“Even though they are not true in the absolute sense, our stories offer us the opportunity of bringing us into alignment with what is absolute and true by cycling us through the world of experience in ways that are set-ups to unlock and awaken whatever is not yet awake in us. It is not just a matter of whether the stories are true or not, it is a matter of whether we are willing to see what they are offering us, which takes great humility.”
From Chapter 4 (p.51-52):
“Do we actually need to live in rarified spiritual environments in order to be good spiritual people? Do we need to only work in certain kinds of jobs, or have certain kinds of spouses or families? Look into it for yourself but, for me, the answer that has come out of this investigation is no. The essential breakthrough that is the culmination of what we call the spiritual life is to realize that what we are is already 100% with us and available, no matter what the circumstances that we are living in. From that knowing, personality still has its preferences, but it lightens up about having to get things entirely its way all the time. The mind-made self is finding its place in a very different configuration about how life works. As it finds that place, it finds that its job is much easier and much more doable than it ever was when it was trying to control things all the time. Now mind can just rest when it is not being useful doing the kinds of things that it really is good at.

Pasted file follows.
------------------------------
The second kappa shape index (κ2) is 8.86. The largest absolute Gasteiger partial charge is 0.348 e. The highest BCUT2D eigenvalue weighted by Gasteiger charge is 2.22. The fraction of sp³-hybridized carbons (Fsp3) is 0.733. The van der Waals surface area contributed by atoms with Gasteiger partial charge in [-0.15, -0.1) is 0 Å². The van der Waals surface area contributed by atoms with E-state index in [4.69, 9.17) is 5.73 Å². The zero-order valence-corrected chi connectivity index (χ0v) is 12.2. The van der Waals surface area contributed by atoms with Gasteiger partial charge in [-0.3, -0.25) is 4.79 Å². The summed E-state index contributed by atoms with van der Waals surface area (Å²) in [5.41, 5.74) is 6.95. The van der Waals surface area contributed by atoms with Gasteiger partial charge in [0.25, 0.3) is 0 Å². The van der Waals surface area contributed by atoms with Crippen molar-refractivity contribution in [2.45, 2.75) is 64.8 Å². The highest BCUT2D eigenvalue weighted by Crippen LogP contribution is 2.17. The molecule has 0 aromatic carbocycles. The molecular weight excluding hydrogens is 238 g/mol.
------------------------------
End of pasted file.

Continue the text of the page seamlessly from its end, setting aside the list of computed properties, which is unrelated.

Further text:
“As our awakening process unfolds, we find ourselves able to stay aware of the opportunities that come to us through our uncomfortable moments, and to welcome with honesty and openness all that life sends our way. The dualities of good and bad, spiritual and non-spiritual, black and white, high and low, open or shut, all are still visible. They keep giving richness and texture to the world we experience, but we are less affected by their changeable nature because our attention is more and more on that which does not change. In seeing the world in this way and letting what we see penetrate us fully, the opposites are found to contain each other, and then even the preferences soften. We find ourselves to be the one that contains both sides of all of the dualities, the one where they meet and find peace with each other.”